Is this the correct mindset to help other people?
I’ve been wrangling with this topic for the past whole day till I found this article which really helps in clearing up a part of it:
Please don't be offended, but when I'm not feeling well I don't want your sympathy. I know that I get depressed. But…lindagask.com
People can sometimes be really very kind to me when they are feeling sympathetic, and I appreciate that. I can see they do want me to feel better. But that warm feeling only lasts as long as I don’t do something to upset them- like shout at them or start arguing and tell them to go away. They can lose all sympathy for me then, because they really can’t feel very positive about the new angry version of me- and you need to feel ‘good’ about a person to have that warm glow of sympathy for them.
So I fear unless you can truly make an empathic connection with a person rather than simply feel sympathy for them, the extent of your compassion will be limited. It will disappear as soon as they disappoint you. I’ve seen this happen to so many people with ‘troublesome’ behaviour with whom caring professionals have not made that important attempt to understand a life from a different perspective than their own. I have felt it from colleagues when my own behaviour was no longer within ‘acceptable’ limits for ‘depression’.
I was reading a story about this fictional character who has a broken childhood. She’s damaged through and through and I can’t help but to think of reaching out my hand to such person should they exist; I want these kind of people to have their well deserved happy ending. But the moment I thought of this I questioned myself on whether I’m really thinking of doing this for their sake or for my own personal satisfaction instead.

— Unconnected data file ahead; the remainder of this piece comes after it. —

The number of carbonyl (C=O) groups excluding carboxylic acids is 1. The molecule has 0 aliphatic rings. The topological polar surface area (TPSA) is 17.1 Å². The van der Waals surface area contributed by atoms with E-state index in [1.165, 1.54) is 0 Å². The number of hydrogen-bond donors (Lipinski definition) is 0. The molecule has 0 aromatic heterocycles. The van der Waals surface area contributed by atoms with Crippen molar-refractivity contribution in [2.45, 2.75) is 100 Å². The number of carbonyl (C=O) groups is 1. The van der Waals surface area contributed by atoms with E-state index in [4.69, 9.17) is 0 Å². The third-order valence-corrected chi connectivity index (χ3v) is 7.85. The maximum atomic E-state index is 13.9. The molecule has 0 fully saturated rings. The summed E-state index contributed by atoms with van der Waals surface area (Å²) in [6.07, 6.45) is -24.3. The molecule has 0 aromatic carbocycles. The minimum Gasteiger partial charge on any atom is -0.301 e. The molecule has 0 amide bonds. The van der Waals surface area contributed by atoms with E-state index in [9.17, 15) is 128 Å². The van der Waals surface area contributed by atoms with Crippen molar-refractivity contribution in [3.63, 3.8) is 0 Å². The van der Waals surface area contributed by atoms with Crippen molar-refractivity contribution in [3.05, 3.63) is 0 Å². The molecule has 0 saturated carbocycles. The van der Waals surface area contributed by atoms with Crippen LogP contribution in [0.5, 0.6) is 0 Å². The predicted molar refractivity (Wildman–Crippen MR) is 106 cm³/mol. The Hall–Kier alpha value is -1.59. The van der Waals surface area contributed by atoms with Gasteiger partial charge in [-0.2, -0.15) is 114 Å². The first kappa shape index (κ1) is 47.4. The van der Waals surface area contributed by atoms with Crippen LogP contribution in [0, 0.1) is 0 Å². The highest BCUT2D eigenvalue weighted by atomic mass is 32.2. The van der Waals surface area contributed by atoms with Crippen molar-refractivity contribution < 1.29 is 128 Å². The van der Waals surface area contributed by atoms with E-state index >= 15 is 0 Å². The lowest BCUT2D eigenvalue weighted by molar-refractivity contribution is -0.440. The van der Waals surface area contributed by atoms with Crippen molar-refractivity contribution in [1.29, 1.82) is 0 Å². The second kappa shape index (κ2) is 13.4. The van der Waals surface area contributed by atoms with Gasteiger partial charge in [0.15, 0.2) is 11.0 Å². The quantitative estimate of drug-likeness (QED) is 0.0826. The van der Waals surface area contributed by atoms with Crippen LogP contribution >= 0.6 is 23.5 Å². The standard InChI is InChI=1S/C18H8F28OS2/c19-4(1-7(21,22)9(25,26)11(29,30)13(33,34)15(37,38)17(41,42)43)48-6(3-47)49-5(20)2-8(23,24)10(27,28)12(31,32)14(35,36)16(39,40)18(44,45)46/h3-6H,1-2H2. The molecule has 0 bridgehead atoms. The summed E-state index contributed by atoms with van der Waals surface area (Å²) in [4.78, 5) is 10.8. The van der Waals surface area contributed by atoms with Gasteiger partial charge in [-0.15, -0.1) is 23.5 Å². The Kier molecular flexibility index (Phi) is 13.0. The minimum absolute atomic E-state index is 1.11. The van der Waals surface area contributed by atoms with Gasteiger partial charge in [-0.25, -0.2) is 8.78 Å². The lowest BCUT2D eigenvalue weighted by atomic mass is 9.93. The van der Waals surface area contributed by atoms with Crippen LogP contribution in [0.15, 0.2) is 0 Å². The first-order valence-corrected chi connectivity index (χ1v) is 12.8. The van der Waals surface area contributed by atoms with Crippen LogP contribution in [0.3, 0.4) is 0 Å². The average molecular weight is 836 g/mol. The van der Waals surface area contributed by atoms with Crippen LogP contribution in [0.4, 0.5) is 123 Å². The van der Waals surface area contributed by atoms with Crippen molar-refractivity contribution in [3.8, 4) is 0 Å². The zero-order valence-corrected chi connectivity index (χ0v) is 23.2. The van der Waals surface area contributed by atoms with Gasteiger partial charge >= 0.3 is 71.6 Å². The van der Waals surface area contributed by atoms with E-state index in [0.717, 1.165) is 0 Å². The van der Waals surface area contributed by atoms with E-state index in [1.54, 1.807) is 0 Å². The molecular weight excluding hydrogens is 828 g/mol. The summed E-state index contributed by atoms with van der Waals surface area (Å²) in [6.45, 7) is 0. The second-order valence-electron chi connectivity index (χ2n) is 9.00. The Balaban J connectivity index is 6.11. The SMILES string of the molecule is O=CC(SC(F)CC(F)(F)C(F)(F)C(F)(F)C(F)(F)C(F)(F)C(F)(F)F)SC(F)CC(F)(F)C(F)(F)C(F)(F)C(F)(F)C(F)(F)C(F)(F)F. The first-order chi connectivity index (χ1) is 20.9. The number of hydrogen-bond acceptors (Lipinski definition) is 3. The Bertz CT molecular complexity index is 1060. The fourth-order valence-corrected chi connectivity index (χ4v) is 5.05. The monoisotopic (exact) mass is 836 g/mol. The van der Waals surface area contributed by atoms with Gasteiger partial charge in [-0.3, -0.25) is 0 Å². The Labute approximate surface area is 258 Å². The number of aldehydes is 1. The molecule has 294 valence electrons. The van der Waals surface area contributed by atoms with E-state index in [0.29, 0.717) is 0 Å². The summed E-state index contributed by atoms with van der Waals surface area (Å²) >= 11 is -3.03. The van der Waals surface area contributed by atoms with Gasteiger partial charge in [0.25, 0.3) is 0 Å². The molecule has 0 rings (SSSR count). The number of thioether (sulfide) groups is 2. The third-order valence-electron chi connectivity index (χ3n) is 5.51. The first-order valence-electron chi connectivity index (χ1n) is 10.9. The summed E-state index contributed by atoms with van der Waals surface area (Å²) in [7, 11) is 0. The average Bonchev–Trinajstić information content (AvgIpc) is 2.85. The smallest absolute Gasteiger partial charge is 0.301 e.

In the first place, what I considered to be good from my perspective could be something that they don’t necessarily need. Am I enforcing my version of happiness to them? This could be unhealthy. It’s a problem of intention and whether we have methods that are suitable for the case.
In the end, I settled with the thought of having them at least stop inflicting harms to themselves or people around them, that’s an objective good, but I have had multiple encounters in the past that exactly mirror this situation and I had done very poorly at them despite my best efforts to change people. From there on I learned that there’s a huge difference between people who want to change themselves but can’t, and people who don’t want to change but can.
We can assist the people in the first group as they may lack the means they needed, while the best we can do for those in second group is to be there should they need us. To empathize and understand, and nothing else. Because unfortunately (or perhaps, fortunately) people can only change themselves in the end.
It makes me think a lot about how we can be kind without pity. A kindness without sympathy. That I’m not singling you out because you look like you need help and thus I’m offering my pity. That given a different situation and circumstances I can and will still be kind, not because you just look like somebody who needed help but because I choose to lend my ear no matter who or what your situation is. I don’t know whether that’s a correct perspective (do tell me your opinion), but I think I want to be a person like that.